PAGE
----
Think your boss is not watching you play Solitaire on your computer because she is at an offsite meeting? Think again. More and more employers are installing cameras in the workplace to spy on employees.
According to a survey from the American Management Association (AMA) and The ePolicy Institute, 48% of the workplaces surveyed use video surveillance to prevent theft, sabotage, and other crimes. Just 7% monitor employee performance.
This may seem like an invasion of privacy. Is this legal? To some degree, yes. While your employer is not allowed to record everything in every area of the workplace, the law does allow for some video surveillance. Read on to learn more about New York laws.
What New York Law Says
For the most part, video surveillance is legal in the workplace. However, under Section 203-C of the New York Labor Law, employers cannot record video of an employee in a locker room, restroom or other area where employees change their clothes. The only exception to this is if there is a court order allowing videotaping. If an employer does videotape an employee in these areas, they cannot use the video for any purpose. For example, if they catch an employee stealing from a locker room, they cannot use that video as evidence. They also cannot use the video to change a person’s employment in any way. An employer cannot, for example, demote a person, decrease their pay, change their position or fire them based on what they see in the video.
While video surveillance is allowed outside of these areas, the video cannot contain an audio component. This is called eavesdropping, or mechanical hearing of a conversation, and it is illegal under Section 250.05 of the New York Labor Law. Therefore, employers must ensure that their videos do not capture any conversations between employees or any other people, particularly without the consent of any of the parties involved. Otherwise, they can be charged with a Class E felony.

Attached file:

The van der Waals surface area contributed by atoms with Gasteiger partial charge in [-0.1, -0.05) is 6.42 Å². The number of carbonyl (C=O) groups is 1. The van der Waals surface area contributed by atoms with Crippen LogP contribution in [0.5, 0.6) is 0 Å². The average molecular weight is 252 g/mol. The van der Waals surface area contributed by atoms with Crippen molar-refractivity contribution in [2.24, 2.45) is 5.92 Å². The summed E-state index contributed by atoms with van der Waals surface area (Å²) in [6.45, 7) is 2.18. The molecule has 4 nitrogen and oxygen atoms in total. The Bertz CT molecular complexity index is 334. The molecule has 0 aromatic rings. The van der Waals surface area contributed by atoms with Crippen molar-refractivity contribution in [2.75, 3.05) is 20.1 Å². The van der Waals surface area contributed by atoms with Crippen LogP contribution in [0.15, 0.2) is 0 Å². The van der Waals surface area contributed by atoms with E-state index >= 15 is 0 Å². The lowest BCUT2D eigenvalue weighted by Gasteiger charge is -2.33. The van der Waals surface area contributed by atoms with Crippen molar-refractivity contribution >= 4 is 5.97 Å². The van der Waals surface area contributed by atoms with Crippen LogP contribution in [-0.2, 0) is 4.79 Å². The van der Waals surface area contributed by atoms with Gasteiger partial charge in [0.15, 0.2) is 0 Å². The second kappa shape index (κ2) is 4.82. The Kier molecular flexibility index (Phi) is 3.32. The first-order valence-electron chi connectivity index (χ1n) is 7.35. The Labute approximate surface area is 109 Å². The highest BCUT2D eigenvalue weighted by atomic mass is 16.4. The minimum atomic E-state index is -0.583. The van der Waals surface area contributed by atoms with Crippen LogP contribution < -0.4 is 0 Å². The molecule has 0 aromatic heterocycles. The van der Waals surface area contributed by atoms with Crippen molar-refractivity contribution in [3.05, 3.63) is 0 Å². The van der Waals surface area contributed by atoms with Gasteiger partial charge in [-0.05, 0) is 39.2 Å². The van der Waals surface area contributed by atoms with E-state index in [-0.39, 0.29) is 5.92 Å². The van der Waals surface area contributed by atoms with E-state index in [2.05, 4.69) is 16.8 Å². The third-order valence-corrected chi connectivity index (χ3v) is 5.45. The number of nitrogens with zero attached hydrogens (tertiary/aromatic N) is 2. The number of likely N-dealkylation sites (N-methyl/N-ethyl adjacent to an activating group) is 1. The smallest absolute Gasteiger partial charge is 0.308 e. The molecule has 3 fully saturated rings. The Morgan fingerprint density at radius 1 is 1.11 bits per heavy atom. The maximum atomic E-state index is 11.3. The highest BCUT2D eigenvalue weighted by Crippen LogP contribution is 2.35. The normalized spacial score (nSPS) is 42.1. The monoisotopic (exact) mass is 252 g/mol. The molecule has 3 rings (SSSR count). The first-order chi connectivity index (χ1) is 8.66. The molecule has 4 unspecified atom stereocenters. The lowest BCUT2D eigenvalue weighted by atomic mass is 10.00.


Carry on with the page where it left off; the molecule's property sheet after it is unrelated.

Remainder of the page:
Any violation of these laws can result in penalties for an employer in New York. The court can award damages and attorneys’ fees and costs to a worker who files a lawsuit. Many employees receive compensation for emotional distress. Any employee who has had their employment affected by improper surveillance should contact an employment law attorney to learn more about their legal rights and available damages. It is possible that more than one employee would be affected by their employer’s actions, so it is possible that it could be a class action lawsuit, which would increase the employer’s liability in terms of damages.
Contact a New York Employment Law Attorney
While New York employers do have the right to videotape you on the job to some degree, the surveillance must be done appropriately. If you believe that your employer’s use of video surveillance was against the law or unethical, you may have an employment law case.
The employment law attorneys at Ricotta & Marks, P.C. can help you deal with any workplace issues you may face. Schedule a free consultation today by calling (347) 464-8694 or filling out the online form.